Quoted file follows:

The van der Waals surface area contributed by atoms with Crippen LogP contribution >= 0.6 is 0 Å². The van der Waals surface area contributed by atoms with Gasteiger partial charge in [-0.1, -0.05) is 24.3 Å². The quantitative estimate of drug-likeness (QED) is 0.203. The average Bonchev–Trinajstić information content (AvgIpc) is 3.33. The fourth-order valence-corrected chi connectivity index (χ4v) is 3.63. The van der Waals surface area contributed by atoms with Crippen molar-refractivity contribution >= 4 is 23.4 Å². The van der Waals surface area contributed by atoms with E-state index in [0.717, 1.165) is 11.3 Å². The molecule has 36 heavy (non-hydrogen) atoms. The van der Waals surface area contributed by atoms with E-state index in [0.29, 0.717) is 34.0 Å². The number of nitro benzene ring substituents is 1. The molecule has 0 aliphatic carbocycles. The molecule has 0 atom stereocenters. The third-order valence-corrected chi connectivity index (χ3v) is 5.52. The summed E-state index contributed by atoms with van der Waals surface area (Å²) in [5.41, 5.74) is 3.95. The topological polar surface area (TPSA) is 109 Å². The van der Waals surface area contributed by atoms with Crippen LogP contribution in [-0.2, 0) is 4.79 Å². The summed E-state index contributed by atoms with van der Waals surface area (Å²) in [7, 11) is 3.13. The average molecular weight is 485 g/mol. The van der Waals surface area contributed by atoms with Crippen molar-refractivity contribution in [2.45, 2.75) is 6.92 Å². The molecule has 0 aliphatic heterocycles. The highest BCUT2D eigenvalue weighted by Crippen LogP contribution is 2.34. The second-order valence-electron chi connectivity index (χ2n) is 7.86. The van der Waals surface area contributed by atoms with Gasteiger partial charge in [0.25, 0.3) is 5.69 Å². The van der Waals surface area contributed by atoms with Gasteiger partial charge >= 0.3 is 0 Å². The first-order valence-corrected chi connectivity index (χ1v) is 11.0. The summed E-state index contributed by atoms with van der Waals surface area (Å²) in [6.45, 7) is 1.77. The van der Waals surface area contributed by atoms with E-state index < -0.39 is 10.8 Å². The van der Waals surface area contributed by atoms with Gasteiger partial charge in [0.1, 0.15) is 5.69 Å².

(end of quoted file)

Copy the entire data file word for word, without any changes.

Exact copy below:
The van der Waals surface area contributed by atoms with Crippen LogP contribution >= 0.6 is 0 Å². The van der Waals surface area contributed by atoms with Gasteiger partial charge in [-0.1, -0.05) is 24.3 Å². The quantitative estimate of drug-likeness (QED) is 0.203. The average Bonchev–Trinajstić information content (AvgIpc) is 3.33. The fourth-order valence-corrected chi connectivity index (χ4v) is 3.63. The van der Waals surface area contributed by atoms with Crippen molar-refractivity contribution >= 4 is 23.4 Å². The van der Waals surface area contributed by atoms with E-state index in [0.717, 1.165) is 11.3 Å². The molecule has 36 heavy (non-hydrogen) atoms. The van der Waals surface area contributed by atoms with E-state index in [0.29, 0.717) is 34.0 Å². The number of nitro benzene ring substituents is 1. The molecule has 0 aliphatic carbocycles. The molecule has 0 atom stereocenters. The third-order valence-corrected chi connectivity index (χ3v) is 5.52. The summed E-state index contributed by atoms with van der Waals surface area (Å²) in [5.41, 5.74) is 3.95. The topological polar surface area (TPSA) is 109 Å². The van der Waals surface area contributed by atoms with Crippen LogP contribution in [-0.2, 0) is 4.79 Å². The summed E-state index contributed by atoms with van der Waals surface area (Å²) in [7, 11) is 3.13. The average molecular weight is 485 g/mol. The van der Waals surface area contributed by atoms with Crippen molar-refractivity contribution in [2.45, 2.75) is 6.92 Å². The molecule has 0 aliphatic heterocycles. The highest BCUT2D eigenvalue weighted by Crippen LogP contribution is 2.34. The second-order valence-electron chi connectivity index (χ2n) is 7.86. The van der Waals surface area contributed by atoms with Gasteiger partial charge in [0.25, 0.3) is 5.69 Å². The van der Waals surface area contributed by atoms with Gasteiger partial charge >= 0.3 is 0 Å². The first-order valence-corrected chi connectivity index (χ1v) is 11.0. The summed E-state index contributed by atoms with van der Waals surface area (Å²) in [6.45, 7) is 1.77. The van der Waals surface area contributed by atoms with E-state index < -0.39 is 10.8 Å². The van der Waals surface area contributed by atoms with Gasteiger partial charge in [0.1, 0.15) is 5.69 Å².